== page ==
The image above suggests the relevance of Ian Cheney’s recent Guest Lecture at SPWS.
SPWS Guest Lectures invite artists to present work that responds to environmental phenomena. Presenters to date have included LoVid (Tali Hinkis and Kyle Lapidus) and Douglas Repetto, who collaborate as Cross Current Resonance Transducer on projects that record and transform weather data, and Stephanie Rothenberg, who gave an Introduction to Basic Divination.
At SPWS, Ian gave a preview of his new project, The City Dark, which poses questions about a phenomenon that pervades contemporary life yet receives little popular attention: light pollution.
Who needs the night sky? Do we understand the impact of artificial light on our lives and our environment? Is darkness a natural resource?
Starting with his immediate personal experience of the night sky – both in his longtime home in South Boston and in Red Hook, Brooklyn, where he recently relocated – Ian presented an argument in chapters, investigating the impact that the rapidly dwindling proportion of natural darkness in our night sky has on astronomy, global security (!), birds, turtles, and possibly human health.
Things you might not know: one job some astronomers perform is detecting NEOs (Near Earth Objects) which threaten to crash into the Earth (presumably so the US government can intercept them with a Star Wars missile or a tractor beam emitted by some Nevada military base? Better, real information online here) Also: 100 million birds are killed every year in the US by crashing into buildings; in the film, scientists claim this may be due to the impact of artificial light on the night sky, which seems to be crucial to migratory navigation.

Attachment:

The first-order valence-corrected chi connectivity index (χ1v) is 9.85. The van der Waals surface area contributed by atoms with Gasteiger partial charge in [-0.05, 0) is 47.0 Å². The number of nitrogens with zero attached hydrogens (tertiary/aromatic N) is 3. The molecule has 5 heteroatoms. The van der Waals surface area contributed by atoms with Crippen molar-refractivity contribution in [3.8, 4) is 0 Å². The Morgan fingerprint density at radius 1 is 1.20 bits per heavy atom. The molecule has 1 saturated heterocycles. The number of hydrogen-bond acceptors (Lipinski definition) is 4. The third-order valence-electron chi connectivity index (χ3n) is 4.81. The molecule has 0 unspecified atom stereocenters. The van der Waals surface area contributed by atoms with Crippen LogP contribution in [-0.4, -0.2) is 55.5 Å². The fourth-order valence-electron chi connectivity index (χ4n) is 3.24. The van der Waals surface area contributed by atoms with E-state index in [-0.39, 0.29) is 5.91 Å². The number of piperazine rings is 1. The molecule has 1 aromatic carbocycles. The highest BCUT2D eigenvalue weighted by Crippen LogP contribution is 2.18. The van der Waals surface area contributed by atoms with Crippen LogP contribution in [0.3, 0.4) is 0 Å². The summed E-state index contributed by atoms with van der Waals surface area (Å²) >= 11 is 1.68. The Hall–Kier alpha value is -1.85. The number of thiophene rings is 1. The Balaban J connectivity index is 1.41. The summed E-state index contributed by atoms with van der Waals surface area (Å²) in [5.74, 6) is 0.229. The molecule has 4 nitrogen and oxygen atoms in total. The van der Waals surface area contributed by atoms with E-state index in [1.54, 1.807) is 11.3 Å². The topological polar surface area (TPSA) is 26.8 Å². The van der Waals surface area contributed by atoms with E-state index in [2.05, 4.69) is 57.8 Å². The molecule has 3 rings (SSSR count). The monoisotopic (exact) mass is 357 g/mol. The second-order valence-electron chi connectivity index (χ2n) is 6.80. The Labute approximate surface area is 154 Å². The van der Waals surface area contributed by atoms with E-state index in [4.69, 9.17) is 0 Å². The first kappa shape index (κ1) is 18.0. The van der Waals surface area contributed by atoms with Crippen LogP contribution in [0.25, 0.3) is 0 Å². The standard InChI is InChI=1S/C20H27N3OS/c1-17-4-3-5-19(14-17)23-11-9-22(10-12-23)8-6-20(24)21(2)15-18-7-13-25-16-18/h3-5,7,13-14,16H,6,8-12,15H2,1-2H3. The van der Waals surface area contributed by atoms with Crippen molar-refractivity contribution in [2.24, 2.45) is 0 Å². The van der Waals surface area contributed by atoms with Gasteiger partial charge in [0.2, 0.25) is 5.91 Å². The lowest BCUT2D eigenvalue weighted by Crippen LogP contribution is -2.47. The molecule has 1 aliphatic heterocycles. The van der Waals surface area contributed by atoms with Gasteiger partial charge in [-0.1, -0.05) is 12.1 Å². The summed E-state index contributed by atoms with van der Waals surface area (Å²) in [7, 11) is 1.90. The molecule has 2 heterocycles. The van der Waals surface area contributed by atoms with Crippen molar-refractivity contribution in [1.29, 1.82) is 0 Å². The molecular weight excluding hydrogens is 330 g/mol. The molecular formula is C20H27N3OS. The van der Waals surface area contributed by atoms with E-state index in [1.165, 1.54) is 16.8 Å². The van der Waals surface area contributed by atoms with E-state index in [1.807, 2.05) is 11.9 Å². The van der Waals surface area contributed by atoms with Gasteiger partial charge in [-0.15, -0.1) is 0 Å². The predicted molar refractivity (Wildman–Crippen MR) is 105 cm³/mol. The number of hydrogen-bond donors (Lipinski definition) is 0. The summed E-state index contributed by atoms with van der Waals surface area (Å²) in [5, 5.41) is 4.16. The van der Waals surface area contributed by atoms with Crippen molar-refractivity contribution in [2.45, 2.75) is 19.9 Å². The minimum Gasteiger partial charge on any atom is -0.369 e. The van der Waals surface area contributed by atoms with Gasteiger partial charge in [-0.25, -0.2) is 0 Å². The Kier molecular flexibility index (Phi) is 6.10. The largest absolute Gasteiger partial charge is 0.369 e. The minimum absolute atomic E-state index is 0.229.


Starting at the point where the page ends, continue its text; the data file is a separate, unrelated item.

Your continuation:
The film also looks at the sheer wastefulness of our culture’s attitude toward artificial light. We equate the lighting of outdoor spaces with functionality and safety, yet most of the lighting systems currently in use expend vast amounts of energy on upward-directed light and dispersed glare. That office buildings stand unoccupied and lit throughout the night is a matter of negligence, yet also an indication of cultural unwillingness to sacrifice a sign of urban progress to purported ecological goals. At what cost do the glare and sparkle of the New York skyline and the Las Vegas strip, like Rome’s marble monuments, signify power, wealth, and the triumph of our civilization? .
The work’s most compelling argument, though, seems to come not from a specific empirical fact about light pollution, but rather from its engagement with the sublime beauty and mystery of the night sky. That astronomers might save us from the next ice age is less the point than that the places where they can work are quickly disappearing. Cheney has a clear fascination with the extremes to which night-sky lovers will go to experience true darkness and peer into the depths of the universe.
At Ian’s suggestion, we darkened the SPWS space as much as possible for the lecture (hence the lack of photos). People adapt to light pollution as to noise or any other fact of urban life, but once you attempt to create a truly dark space in an urban environment you start to notice the pervasiveness of ambient artificial light.
On the weather station roof following the presentation, Ian fielded questions while planetariums from Ian and (SPWS founder) Heidi Neilson’s personal collections were on display in an improvised “viewing tent.”
The simulacra came in handy: due to the dome of light over the metro area (and the condominiums towering nearby) fewer than 10 stars were visible in the actual night sky over Long Island City.